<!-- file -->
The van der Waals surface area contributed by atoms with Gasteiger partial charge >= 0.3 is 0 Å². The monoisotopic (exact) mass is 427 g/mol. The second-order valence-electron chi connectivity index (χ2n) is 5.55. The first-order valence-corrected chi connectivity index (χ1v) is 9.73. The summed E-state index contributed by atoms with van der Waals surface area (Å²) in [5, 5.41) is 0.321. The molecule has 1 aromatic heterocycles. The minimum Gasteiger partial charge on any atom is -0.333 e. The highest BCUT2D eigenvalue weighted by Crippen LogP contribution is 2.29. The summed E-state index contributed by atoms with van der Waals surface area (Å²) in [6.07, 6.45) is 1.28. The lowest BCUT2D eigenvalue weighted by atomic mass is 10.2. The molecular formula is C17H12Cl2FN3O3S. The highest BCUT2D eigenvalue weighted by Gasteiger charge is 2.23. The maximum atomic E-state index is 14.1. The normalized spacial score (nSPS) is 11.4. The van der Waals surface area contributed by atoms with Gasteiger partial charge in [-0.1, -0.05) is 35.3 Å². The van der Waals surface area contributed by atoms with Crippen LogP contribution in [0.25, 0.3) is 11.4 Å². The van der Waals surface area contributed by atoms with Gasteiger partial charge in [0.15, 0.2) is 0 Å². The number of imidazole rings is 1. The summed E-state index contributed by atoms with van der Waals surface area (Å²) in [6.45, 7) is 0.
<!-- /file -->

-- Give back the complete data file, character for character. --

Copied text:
The van der Waals surface area contributed by atoms with Gasteiger partial charge >= 0.3 is 0 Å². The monoisotopic (exact) mass is 427 g/mol. The second-order valence-electron chi connectivity index (χ2n) is 5.55. The first-order valence-corrected chi connectivity index (χ1v) is 9.73. The summed E-state index contributed by atoms with van der Waals surface area (Å²) in [5, 5.41) is 0.321. The molecule has 1 aromatic heterocycles. The minimum Gasteiger partial charge on any atom is -0.333 e. The highest BCUT2D eigenvalue weighted by Crippen LogP contribution is 2.29. The summed E-state index contributed by atoms with van der Waals surface area (Å²) in [6.07, 6.45) is 1.28. The lowest BCUT2D eigenvalue weighted by atomic mass is 10.2. The molecular formula is C17H12Cl2FN3O3S. The highest BCUT2D eigenvalue weighted by Gasteiger charge is 2.23. The maximum atomic E-state index is 14.1. The normalized spacial score (nSPS) is 11.4. The van der Waals surface area contributed by atoms with Gasteiger partial charge in [-0.1, -0.05) is 35.3 Å². The van der Waals surface area contributed by atoms with Crippen LogP contribution in [0.25, 0.3) is 11.4 Å². The van der Waals surface area contributed by atoms with Gasteiger partial charge in [0.15, 0.2) is 0 Å². The number of imidazole rings is 1. The summed E-state index contributed by atoms with van der Waals surface area (Å²) in [6.45, 7) is 0.